Tuberculosis Knowledge, Attitude and Preventive Practices among Patients Visiting Selam Public Health Center: A Cross-Sectional Study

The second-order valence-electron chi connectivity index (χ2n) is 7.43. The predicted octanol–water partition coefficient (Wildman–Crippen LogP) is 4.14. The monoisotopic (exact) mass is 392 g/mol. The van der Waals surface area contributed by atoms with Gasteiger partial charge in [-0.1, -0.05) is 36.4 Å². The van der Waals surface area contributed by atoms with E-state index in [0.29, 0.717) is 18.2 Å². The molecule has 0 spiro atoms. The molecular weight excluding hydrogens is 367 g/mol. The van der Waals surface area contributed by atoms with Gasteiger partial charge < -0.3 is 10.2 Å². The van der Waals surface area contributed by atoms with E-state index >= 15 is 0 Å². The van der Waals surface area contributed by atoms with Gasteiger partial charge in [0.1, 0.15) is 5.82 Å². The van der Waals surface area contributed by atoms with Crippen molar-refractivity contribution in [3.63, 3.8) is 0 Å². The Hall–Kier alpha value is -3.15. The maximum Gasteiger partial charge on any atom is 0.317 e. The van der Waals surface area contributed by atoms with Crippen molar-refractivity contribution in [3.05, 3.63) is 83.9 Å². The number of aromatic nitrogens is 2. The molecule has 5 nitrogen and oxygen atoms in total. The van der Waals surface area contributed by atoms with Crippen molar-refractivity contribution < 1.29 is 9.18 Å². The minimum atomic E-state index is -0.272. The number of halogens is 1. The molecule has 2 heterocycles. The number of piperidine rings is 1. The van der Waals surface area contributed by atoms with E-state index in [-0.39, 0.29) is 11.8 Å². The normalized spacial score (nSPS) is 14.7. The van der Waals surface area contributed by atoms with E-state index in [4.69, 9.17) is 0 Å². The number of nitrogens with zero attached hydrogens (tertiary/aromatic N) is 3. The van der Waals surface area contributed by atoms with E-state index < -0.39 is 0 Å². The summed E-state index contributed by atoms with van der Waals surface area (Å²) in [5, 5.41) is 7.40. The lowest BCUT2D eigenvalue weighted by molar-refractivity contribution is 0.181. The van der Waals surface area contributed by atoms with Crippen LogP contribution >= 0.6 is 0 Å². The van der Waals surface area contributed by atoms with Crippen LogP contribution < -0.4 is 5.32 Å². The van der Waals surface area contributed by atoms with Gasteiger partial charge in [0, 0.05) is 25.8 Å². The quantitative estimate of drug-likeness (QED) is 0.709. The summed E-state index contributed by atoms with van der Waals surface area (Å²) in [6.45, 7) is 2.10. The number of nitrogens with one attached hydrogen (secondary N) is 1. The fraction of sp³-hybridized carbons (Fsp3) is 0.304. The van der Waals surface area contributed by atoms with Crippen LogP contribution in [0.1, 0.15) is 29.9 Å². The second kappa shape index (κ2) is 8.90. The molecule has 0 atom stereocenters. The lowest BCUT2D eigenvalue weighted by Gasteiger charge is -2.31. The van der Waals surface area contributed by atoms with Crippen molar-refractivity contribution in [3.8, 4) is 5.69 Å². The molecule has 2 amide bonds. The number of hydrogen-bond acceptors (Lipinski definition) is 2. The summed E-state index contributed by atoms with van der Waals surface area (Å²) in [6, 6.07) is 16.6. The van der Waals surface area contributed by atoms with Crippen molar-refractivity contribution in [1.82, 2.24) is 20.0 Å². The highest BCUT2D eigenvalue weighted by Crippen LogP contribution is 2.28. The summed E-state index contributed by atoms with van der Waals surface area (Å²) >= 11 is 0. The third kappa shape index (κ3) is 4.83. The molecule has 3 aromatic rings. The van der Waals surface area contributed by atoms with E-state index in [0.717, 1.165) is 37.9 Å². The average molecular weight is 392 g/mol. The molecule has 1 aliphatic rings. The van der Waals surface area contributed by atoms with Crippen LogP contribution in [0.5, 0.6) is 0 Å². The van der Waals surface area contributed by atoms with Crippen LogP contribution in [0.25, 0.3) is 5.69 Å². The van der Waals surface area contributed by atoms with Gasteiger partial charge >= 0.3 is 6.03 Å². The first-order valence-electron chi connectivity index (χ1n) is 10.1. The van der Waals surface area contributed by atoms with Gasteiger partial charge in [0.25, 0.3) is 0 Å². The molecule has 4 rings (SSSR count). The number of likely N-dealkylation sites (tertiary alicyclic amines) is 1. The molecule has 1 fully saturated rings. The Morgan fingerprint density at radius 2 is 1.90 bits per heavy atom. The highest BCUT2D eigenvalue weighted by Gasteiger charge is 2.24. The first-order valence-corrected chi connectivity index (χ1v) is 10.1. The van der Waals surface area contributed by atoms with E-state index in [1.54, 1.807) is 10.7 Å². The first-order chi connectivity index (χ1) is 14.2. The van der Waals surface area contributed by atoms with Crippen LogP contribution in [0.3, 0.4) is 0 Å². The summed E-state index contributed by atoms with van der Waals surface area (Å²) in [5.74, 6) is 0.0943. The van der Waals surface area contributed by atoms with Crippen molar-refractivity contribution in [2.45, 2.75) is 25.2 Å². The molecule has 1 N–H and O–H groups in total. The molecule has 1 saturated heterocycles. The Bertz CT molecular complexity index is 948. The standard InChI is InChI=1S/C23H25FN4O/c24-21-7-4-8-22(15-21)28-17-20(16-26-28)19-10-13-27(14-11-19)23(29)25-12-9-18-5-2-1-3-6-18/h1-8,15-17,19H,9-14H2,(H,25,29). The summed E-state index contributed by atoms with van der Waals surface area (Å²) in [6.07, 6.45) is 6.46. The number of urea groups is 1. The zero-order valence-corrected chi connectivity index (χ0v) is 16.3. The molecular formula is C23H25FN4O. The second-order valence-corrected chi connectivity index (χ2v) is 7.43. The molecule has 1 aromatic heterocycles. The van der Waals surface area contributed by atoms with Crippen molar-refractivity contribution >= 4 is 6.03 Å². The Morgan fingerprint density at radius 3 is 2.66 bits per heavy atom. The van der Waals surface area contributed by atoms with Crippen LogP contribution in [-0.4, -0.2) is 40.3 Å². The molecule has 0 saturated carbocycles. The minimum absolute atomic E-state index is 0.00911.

Tuberculosis (TB) remains the major public health problem and killed over 49,000 people in 2016 alone and continues to be the major challenge of the country. This study aimed to assess tb knowledge, attitude and practice (KAP) of patients who visited Selam Health Center (SHC), Gullele sub-city in the north of Addis Ababa. A cross-sectional study was conducted from the beginning of February to the end of March 2019. A well-structured questionnaire was used to collect patients’ kap data. Quantile regression model was used to analyze the association between dependent and independent variables. A total of 384 shc patients were enrolled. All respondents had heard about tb, 65.9% described tb as a very serious disease and 61.2% mentioned bacteria as causative agent. Almost 60% don’t know the mode of transmission of tb and 56.2% identified the major symptoms of tb. Majority (72.9%) of them had an unacceptable attitude towards tb patients. Nearly 80% sought treatment after two weeks of symptoms, 52.9% preferred health centers, while 47.1% refused to go to health centers because of costs, lack of trust on health workers, transportation problems and fear of job loss. Quantile regression analysis revealed that there was a statistically significant correlation between knowledge and attitude (rs = 0.01, p = 0.007) and attitude and practice (rs = 0.14, p = 0.021). The present findings revealed that patients’ knowledge on cause and symptoms of tb was fairly high but most failed to know the route of transmission and perceived a negative attitude towards tb patients. Health centers and other stakeholders should provide health education and health extension services for the community to reduce the spread of tb and its consequences.